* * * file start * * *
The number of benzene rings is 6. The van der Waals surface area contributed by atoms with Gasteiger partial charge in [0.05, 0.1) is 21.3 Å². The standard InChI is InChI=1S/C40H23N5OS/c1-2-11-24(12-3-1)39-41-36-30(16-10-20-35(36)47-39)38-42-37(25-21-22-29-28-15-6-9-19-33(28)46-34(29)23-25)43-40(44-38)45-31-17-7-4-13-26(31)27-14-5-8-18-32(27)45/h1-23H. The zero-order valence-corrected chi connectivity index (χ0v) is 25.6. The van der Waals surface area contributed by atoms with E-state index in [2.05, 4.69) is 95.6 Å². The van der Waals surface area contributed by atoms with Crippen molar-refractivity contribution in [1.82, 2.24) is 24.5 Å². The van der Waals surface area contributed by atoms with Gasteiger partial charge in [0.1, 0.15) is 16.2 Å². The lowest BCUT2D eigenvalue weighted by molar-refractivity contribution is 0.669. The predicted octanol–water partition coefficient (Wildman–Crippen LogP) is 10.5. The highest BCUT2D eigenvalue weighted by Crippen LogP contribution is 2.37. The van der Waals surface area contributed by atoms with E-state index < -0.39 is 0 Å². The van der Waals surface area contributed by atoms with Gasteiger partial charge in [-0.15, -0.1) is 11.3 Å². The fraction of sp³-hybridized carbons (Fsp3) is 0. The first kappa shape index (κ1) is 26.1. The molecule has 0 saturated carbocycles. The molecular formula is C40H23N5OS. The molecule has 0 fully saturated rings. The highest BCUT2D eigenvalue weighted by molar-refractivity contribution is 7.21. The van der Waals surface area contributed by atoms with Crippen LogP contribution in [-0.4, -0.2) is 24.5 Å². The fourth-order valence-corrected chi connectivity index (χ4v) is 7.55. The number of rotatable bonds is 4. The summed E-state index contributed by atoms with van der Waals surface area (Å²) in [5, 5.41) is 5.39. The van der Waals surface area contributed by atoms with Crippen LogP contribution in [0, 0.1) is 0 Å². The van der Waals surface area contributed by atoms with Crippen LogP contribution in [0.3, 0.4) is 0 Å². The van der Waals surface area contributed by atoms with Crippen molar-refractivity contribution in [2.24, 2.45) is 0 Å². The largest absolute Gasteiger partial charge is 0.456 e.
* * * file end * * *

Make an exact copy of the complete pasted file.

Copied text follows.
The number of benzene rings is 6. The van der Waals surface area contributed by atoms with Gasteiger partial charge in [0.05, 0.1) is 21.3 Å². The standard InChI is InChI=1S/C40H23N5OS/c1-2-11-24(12-3-1)39-41-36-30(16-10-20-35(36)47-39)38-42-37(25-21-22-29-28-15-6-9-19-33(28)46-34(29)23-25)43-40(44-38)45-31-17-7-4-13-26(31)27-14-5-8-18-32(27)45/h1-23H. The zero-order valence-corrected chi connectivity index (χ0v) is 25.6. The van der Waals surface area contributed by atoms with E-state index in [2.05, 4.69) is 95.6 Å². The van der Waals surface area contributed by atoms with Crippen molar-refractivity contribution in [1.82, 2.24) is 24.5 Å². The van der Waals surface area contributed by atoms with Gasteiger partial charge in [0.1, 0.15) is 16.2 Å². The lowest BCUT2D eigenvalue weighted by molar-refractivity contribution is 0.669. The predicted octanol–water partition coefficient (Wildman–Crippen LogP) is 10.5. The highest BCUT2D eigenvalue weighted by Crippen LogP contribution is 2.37. The van der Waals surface area contributed by atoms with E-state index < -0.39 is 0 Å². The van der Waals surface area contributed by atoms with Gasteiger partial charge in [-0.15, -0.1) is 11.3 Å². The fraction of sp³-hybridized carbons (Fsp3) is 0. The first kappa shape index (κ1) is 26.1. The molecule has 0 saturated carbocycles. The molecular formula is C40H23N5OS. The molecule has 0 fully saturated rings. The highest BCUT2D eigenvalue weighted by molar-refractivity contribution is 7.21. The van der Waals surface area contributed by atoms with Crippen LogP contribution in [-0.4, -0.2) is 24.5 Å². The fourth-order valence-corrected chi connectivity index (χ4v) is 7.55. The number of rotatable bonds is 4. The summed E-state index contributed by atoms with van der Waals surface area (Å²) in [5, 5.41) is 5.39. The van der Waals surface area contributed by atoms with Crippen LogP contribution in [0, 0.1) is 0 Å². The van der Waals surface area contributed by atoms with Crippen LogP contribution in [0.3, 0.4) is 0 Å². The van der Waals surface area contributed by atoms with Crippen molar-refractivity contribution in [2.24, 2.45) is 0 Å². The largest absolute Gasteiger partial charge is 0.456 e.